If the panels are in the same building and the neutral was regrounded, the grounding wires of different circuits could have voltages between them, and again this voltage would be the same as the voltage drop on the neutral in the subpanel feeder. This can cause sparks when two grounded items touch each other and current flows from that few volts of voltage difference. This won't shock you, but causes arcs and can degrade the grounding conductors because they have a better integrity when they don't carry current.

If you run a 4th grounding wire to the detached structure and float the neutral, that grounding wire normally never carries current so it has no voltage drop. This keeps the earth at the same potential at each building so no current is flowing through the earth. This is the better setup and should be done unless cost prohibitive.
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  #6   IP: 64.242.197.254
Old July 13th, 2005, 11:38 AM
bobm bobm is offline
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Mark,

>If you have a detached building with only a 3-wire feeder (no separate grounding wire but a regrounded neutral), there will be a small current flowing between the detached building ground rod and the house ground rod. <

Is this still within code tp have a detached building serviced with 3-wire or do new installions all have to be 4-wire?

Bob
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  #7   IP: 130.76.32.145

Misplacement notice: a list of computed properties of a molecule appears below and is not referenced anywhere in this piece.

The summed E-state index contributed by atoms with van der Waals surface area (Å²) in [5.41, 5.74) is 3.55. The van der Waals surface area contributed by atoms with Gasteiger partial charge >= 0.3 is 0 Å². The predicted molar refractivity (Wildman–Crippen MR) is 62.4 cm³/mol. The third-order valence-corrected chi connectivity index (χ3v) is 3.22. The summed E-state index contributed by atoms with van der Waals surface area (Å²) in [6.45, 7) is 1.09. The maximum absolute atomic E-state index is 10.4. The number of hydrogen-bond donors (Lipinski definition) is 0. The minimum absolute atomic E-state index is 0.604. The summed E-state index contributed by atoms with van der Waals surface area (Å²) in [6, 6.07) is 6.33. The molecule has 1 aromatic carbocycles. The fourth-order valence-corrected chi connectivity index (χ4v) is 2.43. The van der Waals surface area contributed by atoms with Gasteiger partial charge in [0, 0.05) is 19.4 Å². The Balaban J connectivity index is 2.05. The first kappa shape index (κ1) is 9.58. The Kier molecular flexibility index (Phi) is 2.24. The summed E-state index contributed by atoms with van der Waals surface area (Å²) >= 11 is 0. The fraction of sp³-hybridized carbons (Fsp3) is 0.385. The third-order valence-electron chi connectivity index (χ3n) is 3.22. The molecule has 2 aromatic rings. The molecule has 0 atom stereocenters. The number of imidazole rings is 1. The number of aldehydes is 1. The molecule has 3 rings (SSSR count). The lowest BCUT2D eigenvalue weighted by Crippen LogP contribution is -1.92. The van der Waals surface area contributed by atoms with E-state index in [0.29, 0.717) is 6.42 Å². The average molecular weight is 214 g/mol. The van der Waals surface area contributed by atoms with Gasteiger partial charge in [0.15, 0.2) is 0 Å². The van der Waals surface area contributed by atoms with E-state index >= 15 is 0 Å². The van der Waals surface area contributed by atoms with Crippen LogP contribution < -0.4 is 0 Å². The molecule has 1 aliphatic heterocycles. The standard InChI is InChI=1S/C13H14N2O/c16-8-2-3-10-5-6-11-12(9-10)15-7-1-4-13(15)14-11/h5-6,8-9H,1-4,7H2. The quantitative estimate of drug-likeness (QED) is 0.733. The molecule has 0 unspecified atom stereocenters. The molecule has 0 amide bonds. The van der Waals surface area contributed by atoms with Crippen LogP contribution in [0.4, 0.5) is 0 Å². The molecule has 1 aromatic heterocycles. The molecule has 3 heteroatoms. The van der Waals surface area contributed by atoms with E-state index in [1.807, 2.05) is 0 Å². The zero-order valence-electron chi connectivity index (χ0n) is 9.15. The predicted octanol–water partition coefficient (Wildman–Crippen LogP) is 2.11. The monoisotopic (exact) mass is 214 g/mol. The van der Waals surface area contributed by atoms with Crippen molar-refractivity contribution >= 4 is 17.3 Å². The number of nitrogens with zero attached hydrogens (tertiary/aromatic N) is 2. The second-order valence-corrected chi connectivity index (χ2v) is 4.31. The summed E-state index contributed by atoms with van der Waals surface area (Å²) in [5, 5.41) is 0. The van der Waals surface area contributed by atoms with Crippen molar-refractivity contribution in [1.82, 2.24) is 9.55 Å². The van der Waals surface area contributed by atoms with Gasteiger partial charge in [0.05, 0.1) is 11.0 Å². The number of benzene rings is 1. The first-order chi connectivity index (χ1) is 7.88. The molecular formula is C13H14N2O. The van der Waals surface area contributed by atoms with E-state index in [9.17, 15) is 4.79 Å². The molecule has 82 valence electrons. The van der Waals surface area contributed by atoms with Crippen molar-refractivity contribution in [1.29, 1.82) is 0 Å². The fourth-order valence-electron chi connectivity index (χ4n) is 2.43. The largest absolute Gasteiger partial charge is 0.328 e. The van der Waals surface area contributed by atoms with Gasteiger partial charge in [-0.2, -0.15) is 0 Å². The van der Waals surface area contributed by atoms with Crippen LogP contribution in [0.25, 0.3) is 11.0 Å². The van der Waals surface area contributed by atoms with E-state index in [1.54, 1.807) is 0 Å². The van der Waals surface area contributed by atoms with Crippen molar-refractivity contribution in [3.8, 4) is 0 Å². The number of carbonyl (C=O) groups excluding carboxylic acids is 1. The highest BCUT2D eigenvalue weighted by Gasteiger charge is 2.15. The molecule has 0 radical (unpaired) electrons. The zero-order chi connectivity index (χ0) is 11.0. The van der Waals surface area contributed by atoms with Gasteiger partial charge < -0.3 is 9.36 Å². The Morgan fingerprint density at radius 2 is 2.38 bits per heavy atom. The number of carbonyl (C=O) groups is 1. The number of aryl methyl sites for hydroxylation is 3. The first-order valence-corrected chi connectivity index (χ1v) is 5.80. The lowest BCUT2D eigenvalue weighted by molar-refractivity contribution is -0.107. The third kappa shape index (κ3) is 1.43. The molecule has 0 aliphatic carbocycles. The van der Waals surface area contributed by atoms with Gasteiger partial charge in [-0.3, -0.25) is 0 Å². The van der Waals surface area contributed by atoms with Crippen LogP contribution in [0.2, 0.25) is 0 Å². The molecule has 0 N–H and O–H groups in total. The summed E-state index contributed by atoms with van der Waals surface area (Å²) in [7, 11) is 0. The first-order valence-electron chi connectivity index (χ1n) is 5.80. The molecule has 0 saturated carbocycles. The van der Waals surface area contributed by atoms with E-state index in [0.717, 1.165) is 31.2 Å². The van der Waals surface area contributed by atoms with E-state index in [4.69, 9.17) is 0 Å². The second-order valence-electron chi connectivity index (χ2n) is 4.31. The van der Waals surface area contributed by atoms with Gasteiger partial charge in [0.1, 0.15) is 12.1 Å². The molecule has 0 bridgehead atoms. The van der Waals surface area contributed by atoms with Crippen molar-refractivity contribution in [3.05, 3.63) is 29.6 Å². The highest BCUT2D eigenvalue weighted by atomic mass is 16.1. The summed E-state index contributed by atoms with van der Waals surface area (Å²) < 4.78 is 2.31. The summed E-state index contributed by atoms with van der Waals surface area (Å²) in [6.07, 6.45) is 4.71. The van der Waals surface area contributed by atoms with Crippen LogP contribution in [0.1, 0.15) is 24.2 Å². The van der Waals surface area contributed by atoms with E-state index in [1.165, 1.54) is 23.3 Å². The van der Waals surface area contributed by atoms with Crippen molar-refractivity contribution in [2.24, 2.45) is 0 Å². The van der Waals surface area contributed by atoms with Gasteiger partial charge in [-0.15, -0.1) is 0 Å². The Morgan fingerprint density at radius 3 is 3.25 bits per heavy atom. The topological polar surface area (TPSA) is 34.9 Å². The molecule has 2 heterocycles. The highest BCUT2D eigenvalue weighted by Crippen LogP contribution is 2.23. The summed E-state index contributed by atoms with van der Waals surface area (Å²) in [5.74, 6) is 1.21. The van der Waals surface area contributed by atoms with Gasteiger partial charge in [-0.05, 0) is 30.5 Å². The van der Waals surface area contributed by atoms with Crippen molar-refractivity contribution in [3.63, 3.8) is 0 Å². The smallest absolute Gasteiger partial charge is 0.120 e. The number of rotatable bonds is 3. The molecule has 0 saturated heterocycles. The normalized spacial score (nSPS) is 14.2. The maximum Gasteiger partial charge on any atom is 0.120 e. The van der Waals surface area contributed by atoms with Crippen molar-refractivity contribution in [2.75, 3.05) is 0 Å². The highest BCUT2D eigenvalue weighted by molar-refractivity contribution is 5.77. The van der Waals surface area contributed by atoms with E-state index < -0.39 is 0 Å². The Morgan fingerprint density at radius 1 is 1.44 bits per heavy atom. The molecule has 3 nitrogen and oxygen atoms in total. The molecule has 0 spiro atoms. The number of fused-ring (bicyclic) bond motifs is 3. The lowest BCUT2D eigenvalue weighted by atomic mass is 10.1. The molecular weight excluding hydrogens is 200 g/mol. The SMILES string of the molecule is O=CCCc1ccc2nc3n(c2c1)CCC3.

Old July 13th, 2005, 11:49 AM
suemarkp suemarkp is offline
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NEC still allows a 3 wire feed to a detached structure as long as there are no grounded conductive paths between the structurees. However, some local codes mandate 4 wire feeds in all cases once past the main disconnect (e.g. Washington State).
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  #8   IP: 24.64.223.204
Old July 13th, 2005, 10:26 PM
Pat! Pat! is offline
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Default Fourth wire?

So is it safe to say that if a fourth wire [bare copper] is used to continue the grounding from the house panel to the panel in the detached building, that the white common wire should not be grounded. Also since the panel in the detached building is grounded directly from the main panel in the house, is a grounding rod for the second panel no longer necessary?
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  #9   IP: 130.76.32.145
Old July 14th, 2005, 10:20 AM
suemarkp suemarkp is offline
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If you run a 4th grounding wire, you will always be code compliant. In this case, you DO NOT connect the neutral to the panel chassis or grounding bar. Only the 4th grounding wire connects to the panel chassis and ground bar and ground electrode conductor.

Whether you run 3 or 4 wires, a detached structure supplied by a feeder still must be regrounded to a ground electrode system. The ground electrode system at the main panel won't be of too much use for a detached structure because it is too far away -- too much impedance in the wire run.
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  #10   IP: 64.242.197.254
Old July 14th, 2005, 10:38 AM
bobm bobm is offline
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>too much impedance in the wire run.<

I did read somewhere, that if you run #8 for ground to the detached structure, you can get away with only one Ground Rod since the ground rods at the main pannel will count. Is that correct or is there some maximum distance restriction?

What is the best way to connect the ground wire at the subpannel? Can you use a terminal connection that is bolted to the pannel can?

Thanks Bob

Last edited by bobm : July 14th, 2005 at 10:46 AM.